Uptake and accumulation of selenium by terrestrial plants growing on a coal fly ash landfill. Part I: Corn

Mary A. Arthur, Gail Rubin, Robert E. Schneider, Leonard H. Weinstein

Research output: Contribution to journalArticlepeer-review

16 Scopus citations


This study was conducted to examine the suitability of growing corn (Zea mays L.) on a closed coal fly ash landfill. Previous work indicated that selenium (Se) was the potentially toxic element most likely to be taken up by plants grown on these landfills. This experiment tested differences in Se concentration in three cultivars of corn — Agway 135 (Agway, Inc., Syracuse, NY), Halsey 2273 (Halsey Farms, Ithaca, NY), and Golden Cross Bantam (Agway, Inc., Syracuse, NY) — and two cultivation techniques — no‐till and conventional. Selenium concentrations in corn grown on the landfill were consistently higher than those in corn grown on nonlandfill sites. There were no significant differences among two field corn cultivars and one sweet corn cultivar in Se concentrations in vegetative tissues harvested in August 1989. However, there were significant differences between the two field corn cultivars in the Se concentrations of leaves and kernels harvested in October 1989. Corn grown with no‐till agriculture had significantly higher concentrations of Se in leaves and kernels never attained toxic levels, indicating that corn grown on fly ash landfills may be safe for human or livestock consumption. However, large variability among varieties and tissues suggests that the use of fly ash landfills for growing agricultural crops should be undertaken only after extensive field trials.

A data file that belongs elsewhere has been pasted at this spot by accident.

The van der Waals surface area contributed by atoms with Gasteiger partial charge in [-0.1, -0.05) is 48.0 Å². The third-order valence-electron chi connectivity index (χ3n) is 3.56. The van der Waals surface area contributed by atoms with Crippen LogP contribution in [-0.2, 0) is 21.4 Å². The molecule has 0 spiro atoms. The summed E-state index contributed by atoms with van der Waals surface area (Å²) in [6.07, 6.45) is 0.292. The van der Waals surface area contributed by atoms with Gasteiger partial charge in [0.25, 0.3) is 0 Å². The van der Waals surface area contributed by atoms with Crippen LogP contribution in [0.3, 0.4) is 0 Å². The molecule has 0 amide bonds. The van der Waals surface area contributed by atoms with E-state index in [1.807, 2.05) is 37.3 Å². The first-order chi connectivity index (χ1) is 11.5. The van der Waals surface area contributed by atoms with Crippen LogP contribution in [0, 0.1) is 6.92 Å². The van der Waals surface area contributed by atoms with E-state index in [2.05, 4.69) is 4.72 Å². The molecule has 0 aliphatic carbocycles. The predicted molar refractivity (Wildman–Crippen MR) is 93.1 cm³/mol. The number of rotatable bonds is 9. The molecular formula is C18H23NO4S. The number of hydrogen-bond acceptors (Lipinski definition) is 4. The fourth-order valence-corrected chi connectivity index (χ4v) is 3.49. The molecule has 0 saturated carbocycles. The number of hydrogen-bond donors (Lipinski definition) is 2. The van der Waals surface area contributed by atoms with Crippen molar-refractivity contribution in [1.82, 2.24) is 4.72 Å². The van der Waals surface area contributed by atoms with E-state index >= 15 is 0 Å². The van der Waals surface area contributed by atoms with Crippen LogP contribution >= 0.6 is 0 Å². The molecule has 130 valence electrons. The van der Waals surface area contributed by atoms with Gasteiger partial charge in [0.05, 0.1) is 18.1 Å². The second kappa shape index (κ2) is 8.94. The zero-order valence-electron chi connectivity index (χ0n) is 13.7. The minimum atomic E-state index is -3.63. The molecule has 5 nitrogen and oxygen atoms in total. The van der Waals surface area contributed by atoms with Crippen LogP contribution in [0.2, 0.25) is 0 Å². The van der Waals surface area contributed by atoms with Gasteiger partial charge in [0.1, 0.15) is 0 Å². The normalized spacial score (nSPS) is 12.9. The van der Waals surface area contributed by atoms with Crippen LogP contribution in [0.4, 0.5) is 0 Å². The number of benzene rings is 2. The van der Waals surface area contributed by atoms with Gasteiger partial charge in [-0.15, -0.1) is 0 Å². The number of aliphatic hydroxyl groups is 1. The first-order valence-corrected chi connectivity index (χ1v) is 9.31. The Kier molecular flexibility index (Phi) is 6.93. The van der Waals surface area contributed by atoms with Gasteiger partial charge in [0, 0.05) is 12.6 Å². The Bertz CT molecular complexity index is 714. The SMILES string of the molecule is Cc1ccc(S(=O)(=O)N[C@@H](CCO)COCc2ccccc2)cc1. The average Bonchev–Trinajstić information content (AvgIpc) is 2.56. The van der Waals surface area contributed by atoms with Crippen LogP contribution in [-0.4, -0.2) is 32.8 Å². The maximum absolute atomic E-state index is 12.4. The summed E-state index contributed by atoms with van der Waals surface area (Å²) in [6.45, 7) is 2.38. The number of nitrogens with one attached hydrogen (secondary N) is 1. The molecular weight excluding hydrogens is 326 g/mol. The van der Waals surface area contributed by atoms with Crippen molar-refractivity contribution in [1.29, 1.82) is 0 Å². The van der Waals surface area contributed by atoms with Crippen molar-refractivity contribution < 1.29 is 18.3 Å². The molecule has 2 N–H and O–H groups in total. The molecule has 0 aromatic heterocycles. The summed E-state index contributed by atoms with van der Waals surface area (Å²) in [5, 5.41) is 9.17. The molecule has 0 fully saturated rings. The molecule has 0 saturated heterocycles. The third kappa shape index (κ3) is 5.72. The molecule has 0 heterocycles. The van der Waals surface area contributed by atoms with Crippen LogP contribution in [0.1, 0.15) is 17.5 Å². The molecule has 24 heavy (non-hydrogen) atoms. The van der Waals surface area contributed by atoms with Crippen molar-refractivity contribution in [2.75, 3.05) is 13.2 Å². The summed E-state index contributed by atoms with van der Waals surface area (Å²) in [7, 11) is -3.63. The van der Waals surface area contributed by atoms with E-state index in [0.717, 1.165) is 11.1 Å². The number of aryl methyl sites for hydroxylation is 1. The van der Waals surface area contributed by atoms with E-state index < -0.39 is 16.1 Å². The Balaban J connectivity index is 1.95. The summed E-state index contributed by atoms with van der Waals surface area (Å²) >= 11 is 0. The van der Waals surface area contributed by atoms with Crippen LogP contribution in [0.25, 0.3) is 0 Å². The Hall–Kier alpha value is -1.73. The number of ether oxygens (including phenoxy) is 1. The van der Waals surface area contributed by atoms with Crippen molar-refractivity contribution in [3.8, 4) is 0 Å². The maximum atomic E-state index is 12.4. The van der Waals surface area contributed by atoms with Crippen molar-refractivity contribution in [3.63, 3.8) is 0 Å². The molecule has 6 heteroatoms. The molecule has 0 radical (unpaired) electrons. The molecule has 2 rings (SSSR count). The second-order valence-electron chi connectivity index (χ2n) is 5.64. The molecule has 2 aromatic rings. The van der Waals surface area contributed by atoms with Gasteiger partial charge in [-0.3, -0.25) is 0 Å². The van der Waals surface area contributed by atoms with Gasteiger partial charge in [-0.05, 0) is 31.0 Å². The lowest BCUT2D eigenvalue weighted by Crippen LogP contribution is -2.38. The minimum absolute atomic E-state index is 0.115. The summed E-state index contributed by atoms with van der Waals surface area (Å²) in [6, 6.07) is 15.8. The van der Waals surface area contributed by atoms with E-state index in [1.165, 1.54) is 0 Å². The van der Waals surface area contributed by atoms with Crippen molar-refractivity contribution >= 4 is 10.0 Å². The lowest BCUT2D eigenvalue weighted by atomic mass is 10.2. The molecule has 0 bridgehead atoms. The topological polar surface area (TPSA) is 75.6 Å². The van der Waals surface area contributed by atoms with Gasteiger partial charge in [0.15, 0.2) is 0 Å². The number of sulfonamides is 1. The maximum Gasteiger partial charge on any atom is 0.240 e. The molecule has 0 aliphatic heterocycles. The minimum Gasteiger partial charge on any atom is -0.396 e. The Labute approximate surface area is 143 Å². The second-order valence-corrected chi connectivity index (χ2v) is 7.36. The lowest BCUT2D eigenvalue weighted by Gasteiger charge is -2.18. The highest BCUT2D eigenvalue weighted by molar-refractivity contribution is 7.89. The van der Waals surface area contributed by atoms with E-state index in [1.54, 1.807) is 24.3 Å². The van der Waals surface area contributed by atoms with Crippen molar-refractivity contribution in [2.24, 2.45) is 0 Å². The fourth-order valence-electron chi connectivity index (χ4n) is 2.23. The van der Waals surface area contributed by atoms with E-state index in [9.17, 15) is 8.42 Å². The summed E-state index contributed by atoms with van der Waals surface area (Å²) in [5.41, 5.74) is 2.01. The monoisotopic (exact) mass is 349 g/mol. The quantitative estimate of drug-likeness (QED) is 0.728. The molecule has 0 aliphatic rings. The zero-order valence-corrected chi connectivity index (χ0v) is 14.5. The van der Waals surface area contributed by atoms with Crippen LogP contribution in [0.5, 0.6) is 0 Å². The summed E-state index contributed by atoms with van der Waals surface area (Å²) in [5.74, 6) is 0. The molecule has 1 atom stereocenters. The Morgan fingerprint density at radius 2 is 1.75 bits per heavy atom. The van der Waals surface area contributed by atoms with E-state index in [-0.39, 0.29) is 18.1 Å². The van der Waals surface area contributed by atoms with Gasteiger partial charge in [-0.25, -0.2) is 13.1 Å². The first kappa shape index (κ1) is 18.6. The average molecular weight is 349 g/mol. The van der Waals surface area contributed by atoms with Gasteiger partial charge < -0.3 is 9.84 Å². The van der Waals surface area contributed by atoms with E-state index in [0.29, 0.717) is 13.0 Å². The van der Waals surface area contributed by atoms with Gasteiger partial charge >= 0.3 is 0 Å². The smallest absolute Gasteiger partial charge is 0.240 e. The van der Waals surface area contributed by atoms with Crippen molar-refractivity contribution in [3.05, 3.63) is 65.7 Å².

Original languageEnglish
Pages (from-to)541-547
Number of pages7
JournalEnvironmental Toxicology and Chemistry
Issue number4
StatePublished - Apr 1992

Bibliographical note

Copyright 2016 Elsevier B.V., All rights reserved.


  • Fly ash
  • No‐till cultivation
  • Selenium

ASJC Scopus subject areas

  • Environmental Chemistry
  • Health, Toxicology and Mutagenesis


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